Social Question

longgone's avatar

Do you believe in IQ tests?

Asked by longgone (14319points) August 20th, 2018

What do they measure? What do they mean? Is anyone else suspicious?

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34 Answers

Dutchess_III's avatar

Well, I believe they do have a use. However, it’s been shown that the tests are really geared to a certain “type.” For example, a middle class person might score higher on such a test than a person in poverty, due the the education the middle class person might have, and their life experiences.
Some parts of the test, though, measure innate traits, such as locating patterns. I think that people across the spectrum can decipher that with our without education.

I took this quiz about my sense of humor. The end result suggested I didn’t have one, that I was as dead as a fish…the problem is, it kept asking which character I preferred in Seinfeld, which character I preferred in this sit com or that sit com…...well, I’ve never watch Seinfield or those other sit coms. So the test was biased towards those who have.

elbanditoroso's avatar

Yes, I believe that IQ tests are a valid numeric measure.


A high IQ does not make a person smart, savvy, friendly, interesting, or anything else. The person’s personality is much more than the numeric value.

(I am aware, personally, of two VERY HIGH IQ people who committed suicide, so they’re not all that well-adjusted, either.)

Dutchess_III's avatar

@elbanditoroso. It’s a measurement, a high IQ actually means a person is smart.

Yellowdog's avatar

They are fair and generally very accurate. There IS some bias in some areas where an individual may have not been exposed to the data. For instance, who wrote Faust? Who has heard of Goethe? What if I learned wrongly it was Spencer or Shakespeare? But I think other areas can reveal lack of educational exposure or opportunity,

They don’t measure everything and not everybody who appears to be super intelligent really is. If I go on a spiel about Gothic architecture, English style homes, or Victorian architecture, you’d think I was a genius. But there is a lot I cannot pass muster in—especially mathematical analytical stuff,

An IQ test DOES measure intelligence. But it could conceivably miss a few areas where a person is exceedingly bright.

Demosthenes's avatar

I’m suspicious, but I’ve never taken one, so that could change if I took one. I’m suspicious not that I think they don’t measure anything useful, but that I keep hearing about different tests producing different results, about IQ tests only measuring certain types of intelligence, etc. So I don’t think it’s as cut-and-dry as it appears. I also do think people put too much importance on IQ. I’m also skeptical when it seems like everyone I meet online who’s taken one has scored at the genius level. I really don’t think they’re all geniuses…but people do tend to exaggerate online.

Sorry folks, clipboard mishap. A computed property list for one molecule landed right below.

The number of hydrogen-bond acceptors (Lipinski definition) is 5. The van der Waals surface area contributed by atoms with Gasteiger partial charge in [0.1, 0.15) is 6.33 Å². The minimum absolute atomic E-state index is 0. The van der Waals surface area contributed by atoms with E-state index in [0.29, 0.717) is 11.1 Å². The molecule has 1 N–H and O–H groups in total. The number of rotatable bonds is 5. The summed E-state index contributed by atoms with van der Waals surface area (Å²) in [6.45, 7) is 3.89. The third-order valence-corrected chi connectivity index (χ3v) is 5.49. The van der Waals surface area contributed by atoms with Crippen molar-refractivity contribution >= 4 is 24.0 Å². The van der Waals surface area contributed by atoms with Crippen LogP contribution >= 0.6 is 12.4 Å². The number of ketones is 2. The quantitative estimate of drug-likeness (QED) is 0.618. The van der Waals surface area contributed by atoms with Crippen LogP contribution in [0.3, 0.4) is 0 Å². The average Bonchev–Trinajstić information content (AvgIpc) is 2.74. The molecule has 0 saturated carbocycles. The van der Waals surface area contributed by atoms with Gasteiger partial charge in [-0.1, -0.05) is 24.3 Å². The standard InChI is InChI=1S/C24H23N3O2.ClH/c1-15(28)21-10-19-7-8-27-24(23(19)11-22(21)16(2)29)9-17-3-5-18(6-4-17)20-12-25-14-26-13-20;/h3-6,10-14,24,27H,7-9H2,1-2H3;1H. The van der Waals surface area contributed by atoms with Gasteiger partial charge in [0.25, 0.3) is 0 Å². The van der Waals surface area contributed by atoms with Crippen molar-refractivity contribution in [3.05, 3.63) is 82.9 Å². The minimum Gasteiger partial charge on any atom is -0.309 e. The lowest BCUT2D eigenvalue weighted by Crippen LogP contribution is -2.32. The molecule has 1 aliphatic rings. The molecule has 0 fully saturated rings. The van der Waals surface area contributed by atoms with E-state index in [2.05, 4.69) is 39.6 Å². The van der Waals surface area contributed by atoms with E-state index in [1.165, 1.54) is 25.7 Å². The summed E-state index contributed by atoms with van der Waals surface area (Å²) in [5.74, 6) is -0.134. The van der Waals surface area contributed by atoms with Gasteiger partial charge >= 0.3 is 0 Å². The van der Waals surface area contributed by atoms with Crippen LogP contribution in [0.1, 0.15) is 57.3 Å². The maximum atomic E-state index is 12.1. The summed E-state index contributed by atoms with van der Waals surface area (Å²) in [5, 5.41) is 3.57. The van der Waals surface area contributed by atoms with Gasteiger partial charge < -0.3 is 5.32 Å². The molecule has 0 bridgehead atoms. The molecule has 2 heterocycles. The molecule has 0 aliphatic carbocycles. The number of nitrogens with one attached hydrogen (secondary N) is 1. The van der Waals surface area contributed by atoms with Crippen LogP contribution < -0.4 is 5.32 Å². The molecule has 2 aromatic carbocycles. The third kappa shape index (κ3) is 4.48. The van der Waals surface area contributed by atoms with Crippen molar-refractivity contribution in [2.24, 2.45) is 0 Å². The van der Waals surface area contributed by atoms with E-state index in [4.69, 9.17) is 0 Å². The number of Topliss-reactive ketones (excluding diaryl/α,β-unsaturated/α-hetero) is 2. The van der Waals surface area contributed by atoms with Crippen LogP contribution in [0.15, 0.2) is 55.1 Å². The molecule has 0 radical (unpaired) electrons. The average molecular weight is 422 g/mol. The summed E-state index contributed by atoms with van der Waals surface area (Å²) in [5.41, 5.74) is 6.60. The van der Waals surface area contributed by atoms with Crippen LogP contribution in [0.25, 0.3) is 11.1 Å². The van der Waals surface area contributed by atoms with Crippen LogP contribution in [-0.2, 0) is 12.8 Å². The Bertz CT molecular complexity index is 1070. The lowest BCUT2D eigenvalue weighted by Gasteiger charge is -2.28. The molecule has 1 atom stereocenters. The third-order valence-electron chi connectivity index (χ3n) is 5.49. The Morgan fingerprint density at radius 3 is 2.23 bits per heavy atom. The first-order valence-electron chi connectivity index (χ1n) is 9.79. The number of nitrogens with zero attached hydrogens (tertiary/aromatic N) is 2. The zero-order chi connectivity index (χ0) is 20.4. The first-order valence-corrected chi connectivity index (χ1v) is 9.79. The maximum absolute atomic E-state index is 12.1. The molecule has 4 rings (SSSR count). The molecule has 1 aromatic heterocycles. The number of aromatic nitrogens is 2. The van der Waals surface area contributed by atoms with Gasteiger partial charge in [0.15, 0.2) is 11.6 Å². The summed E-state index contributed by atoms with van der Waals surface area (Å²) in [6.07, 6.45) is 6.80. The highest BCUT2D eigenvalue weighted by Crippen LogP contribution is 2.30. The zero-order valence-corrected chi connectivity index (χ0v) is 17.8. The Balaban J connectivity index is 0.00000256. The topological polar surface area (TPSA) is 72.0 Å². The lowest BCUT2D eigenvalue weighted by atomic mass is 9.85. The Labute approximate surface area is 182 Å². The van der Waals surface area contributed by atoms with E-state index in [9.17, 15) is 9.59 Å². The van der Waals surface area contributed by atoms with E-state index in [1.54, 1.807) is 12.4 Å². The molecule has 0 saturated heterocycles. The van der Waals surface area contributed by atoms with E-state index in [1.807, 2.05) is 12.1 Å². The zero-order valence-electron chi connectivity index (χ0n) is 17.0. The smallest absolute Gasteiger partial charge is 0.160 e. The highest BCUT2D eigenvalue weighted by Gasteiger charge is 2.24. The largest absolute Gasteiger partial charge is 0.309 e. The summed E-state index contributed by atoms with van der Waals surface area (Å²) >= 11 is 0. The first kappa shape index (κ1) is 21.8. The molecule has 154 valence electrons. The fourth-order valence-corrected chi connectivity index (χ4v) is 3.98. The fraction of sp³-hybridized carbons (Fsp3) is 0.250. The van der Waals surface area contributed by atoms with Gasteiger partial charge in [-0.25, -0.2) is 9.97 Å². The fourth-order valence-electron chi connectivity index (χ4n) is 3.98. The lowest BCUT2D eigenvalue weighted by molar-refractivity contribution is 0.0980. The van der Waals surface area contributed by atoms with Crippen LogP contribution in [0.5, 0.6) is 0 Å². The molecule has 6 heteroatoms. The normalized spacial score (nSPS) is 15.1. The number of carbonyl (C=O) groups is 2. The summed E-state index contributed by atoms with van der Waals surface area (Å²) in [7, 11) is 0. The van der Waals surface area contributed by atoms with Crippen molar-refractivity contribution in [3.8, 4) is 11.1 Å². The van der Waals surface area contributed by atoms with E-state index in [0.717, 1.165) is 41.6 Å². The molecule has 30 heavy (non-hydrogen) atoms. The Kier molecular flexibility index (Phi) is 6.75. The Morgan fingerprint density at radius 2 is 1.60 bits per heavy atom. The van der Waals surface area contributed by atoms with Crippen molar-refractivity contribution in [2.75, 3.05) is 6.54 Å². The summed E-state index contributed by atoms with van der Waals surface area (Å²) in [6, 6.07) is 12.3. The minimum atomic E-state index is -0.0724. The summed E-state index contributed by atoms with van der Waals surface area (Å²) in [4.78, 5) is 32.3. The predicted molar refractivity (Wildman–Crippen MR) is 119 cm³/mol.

Dutchess_III's avatar

Practicing taking them makes them easier!

rojo's avatar

I think it serves a purpose and I would even go so far as to propose one be required for running for government office. But, who sets the standard? Ah but therein lies the rub (I believe Dante said that, or was it Linda Lovelace?).

Dutchess_III's avatar

(Maybe Debbie Doing Dallas?)

Jeruba's avatar

It’s often said in certain circles that a high score on an IQ test means you’re really good at taking tests.

I’m pretty sure the tests measure something, although they don’t necessarily all measure exactly the same thing. I believe there’s a high correlation between scoring well on one of those instruments and being intelligent, but the opposite is not necessarily true—that is, to score high, you must have high intelligence (at least of a certain measurable kind), but a low score may not mean low intelligence. Too many other things can account for a low or average score.

(We’re not talking about little magazine or internet quizzes that are just for fun and have no science behind them. Those mean nothing.)

For instance, I always enjoyed taking standardized tests and treated them as a sort of game or puzzle; but my sister, a highly intelligent and resourceful person, suffered from test paralysis and just seemed to freeze up, so she never scored as well as she should have.